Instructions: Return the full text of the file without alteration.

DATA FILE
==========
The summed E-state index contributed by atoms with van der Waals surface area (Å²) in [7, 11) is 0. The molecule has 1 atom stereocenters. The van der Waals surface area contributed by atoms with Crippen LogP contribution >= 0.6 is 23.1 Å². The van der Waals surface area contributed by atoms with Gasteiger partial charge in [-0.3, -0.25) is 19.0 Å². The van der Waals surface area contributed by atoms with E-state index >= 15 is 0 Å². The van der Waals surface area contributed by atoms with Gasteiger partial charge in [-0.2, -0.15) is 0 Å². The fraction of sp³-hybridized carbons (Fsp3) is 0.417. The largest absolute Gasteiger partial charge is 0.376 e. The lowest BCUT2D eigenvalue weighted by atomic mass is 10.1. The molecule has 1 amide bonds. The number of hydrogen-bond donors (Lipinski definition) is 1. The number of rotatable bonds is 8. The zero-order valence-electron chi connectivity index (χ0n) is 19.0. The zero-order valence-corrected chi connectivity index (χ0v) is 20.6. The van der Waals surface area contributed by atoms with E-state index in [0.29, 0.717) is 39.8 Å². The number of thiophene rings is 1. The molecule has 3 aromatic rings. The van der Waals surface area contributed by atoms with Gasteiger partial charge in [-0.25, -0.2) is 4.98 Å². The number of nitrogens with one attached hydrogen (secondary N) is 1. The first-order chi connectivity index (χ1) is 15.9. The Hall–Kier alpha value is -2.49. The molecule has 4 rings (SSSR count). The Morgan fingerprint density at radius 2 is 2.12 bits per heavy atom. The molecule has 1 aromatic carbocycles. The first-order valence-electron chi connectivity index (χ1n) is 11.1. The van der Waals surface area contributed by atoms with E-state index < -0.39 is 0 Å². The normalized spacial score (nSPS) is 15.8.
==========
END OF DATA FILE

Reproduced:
The summed E-state index contributed by atoms with van der Waals surface area (Å²) in [7, 11) is 0. The molecule has 1 atom stereocenters. The van der Waals surface area contributed by atoms with Crippen LogP contribution >= 0.6 is 23.1 Å². The van der Waals surface area contributed by atoms with Gasteiger partial charge in [-0.3, -0.25) is 19.0 Å². The van der Waals surface area contributed by atoms with E-state index >= 15 is 0 Å². The van der Waals surface area contributed by atoms with Gasteiger partial charge in [-0.2, -0.15) is 0 Å². The fraction of sp³-hybridized carbons (Fsp3) is 0.417. The largest absolute Gasteiger partial charge is 0.376 e. The lowest BCUT2D eigenvalue weighted by atomic mass is 10.1. The molecule has 1 amide bonds. The number of hydrogen-bond donors (Lipinski definition) is 1. The number of rotatable bonds is 8. The zero-order valence-electron chi connectivity index (χ0n) is 19.0. The zero-order valence-corrected chi connectivity index (χ0v) is 20.6. The van der Waals surface area contributed by atoms with E-state index in [0.29, 0.717) is 39.8 Å². The number of thiophene rings is 1. The molecule has 3 aromatic rings. The van der Waals surface area contributed by atoms with Gasteiger partial charge in [-0.25, -0.2) is 4.98 Å². The number of nitrogens with one attached hydrogen (secondary N) is 1. The first-order chi connectivity index (χ1) is 15.9. The Hall–Kier alpha value is -2.49. The molecule has 4 rings (SSSR count). The Morgan fingerprint density at radius 2 is 2.12 bits per heavy atom. The molecule has 1 aromatic carbocycles. The first-order valence-electron chi connectivity index (χ1n) is 11.1. The van der Waals surface area contributed by atoms with E-state index < -0.39 is 0 Å². The normalized spacial score (nSPS) is 15.8.